Schools already are committed to ensuring that children with special needs get a full education, but the Government can only do so much. Society and employers also need to be inclusive, said Second Minister for Education Indranee Rajah.
She was responding to questions from four MPs about the quality and accessibility of resources in mainstream schools and institutes of higher learning for students with special educational needs.
Non-Constituency MP Daniel Goh from the Workers' Party said: "It seems that special educational needs support has improved tremendously in primary and secondary schools, but there is a big jump when graduates go on to tertiary educational institutes and are treated as fully independent adults."
Ms Indranee said: "As our education system develops to cater to a wider spectrum of students, the support and resources we provide have been improving in tandem."
She cited examples of teaching tools and assistive learning devices that have been introduced in mainstream schools to support such students. These include Frequency Modulation equipment, Braille notebooks, computer systems with specialised features, talking calculators and voice synthesizers.
"More importantly, we have a strong network of support to guide students with special educational needs in their educational journey, from enrolment to graduation," Ms Indranee added.
She said that over the past five years, the number of allied educators for learning and behavioural support in mainstream schools has increased by over 40 per cent. There is also a core group of teachers in primary and secondary schools who have been trained to support students with special educational needs.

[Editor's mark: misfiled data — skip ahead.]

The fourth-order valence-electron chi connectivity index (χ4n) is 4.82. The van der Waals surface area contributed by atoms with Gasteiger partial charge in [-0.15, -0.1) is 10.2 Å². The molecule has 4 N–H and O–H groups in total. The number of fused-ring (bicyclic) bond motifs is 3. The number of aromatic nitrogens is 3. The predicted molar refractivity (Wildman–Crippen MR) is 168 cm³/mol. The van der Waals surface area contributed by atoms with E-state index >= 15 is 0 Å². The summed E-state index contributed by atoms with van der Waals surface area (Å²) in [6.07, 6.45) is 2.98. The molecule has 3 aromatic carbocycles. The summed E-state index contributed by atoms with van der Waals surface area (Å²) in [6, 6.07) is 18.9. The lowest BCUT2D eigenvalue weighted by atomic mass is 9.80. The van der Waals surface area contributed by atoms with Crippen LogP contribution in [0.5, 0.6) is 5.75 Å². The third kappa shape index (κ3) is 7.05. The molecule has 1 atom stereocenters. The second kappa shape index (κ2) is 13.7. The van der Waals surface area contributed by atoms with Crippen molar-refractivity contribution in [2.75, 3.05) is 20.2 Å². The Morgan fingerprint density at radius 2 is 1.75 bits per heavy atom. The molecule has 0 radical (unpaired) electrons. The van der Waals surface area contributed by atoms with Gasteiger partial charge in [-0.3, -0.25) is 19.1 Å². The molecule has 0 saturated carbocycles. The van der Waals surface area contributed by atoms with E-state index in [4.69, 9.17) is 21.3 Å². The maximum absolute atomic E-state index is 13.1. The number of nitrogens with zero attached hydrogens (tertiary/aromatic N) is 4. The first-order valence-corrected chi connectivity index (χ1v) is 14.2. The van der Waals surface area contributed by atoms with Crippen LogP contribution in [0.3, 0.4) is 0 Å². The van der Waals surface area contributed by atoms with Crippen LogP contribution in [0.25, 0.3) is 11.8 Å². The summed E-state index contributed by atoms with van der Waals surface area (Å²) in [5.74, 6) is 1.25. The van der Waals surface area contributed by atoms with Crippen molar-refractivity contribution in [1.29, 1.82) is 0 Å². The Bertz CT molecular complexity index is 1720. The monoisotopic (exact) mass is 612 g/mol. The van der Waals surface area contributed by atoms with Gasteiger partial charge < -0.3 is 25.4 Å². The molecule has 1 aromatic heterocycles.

Ms Denise Phua (Jalan Besar GRC) asked about lifelong learning pathways for these students and the help they get when entering the workforce. "Many students with special educational needs need to be schooled in literacy and numeracy or the mainstream academics," she said.
"But they also need time throughout life to learn a host of skills that are often picked up more naturally by their typical peers - skills such as self-management, home and community living, sexuality and skills on how to navigate in a world that is rapidly changing."
Ms Indranee replied: "To prepare them for transition into the workforce, the institutes of higher learning work on building up their confidence and independence while still in school. This helps them develop strong coping and management skills for life and take charge of their own learning needs."
Education and career guidance counsellors and teachers also work with these students to help them identify their strengths and find work-related opportunities that interest and suit them.
Ms Indranee cited the example of Rachael Lum, a former student of Cerebral Palsy Alliance Singapore School who is hemiplegic and thus has weaker functions on the right side of her body. Rachael started her community-based work experience while at school by partnering with potential employers for month-long work attachments.
One of her work-attachment employers, Foreword Coffee, provided visuals and labels to help her remember steps to take for certain tasks and gave her an electric whisk to stir drinks to accommodate her reduced motor skills. She later completed a further six-month internship at Foreword Coffee and having graduated, the 19-year-old now works there as a part-time service crew member.
Ms Indranee said: "I would like to encourage employers to be open to employing persons with special needs, and to design workplaces and processes to accommodate them. Most importantly, I would encourage all to look beyond disabilities and think more in terms of what their strengths and talents are.
"See them as people who - just like everyone else - have hopes, dreams and aspirations. We should accept them as they are... Only then can we be truly inclusive."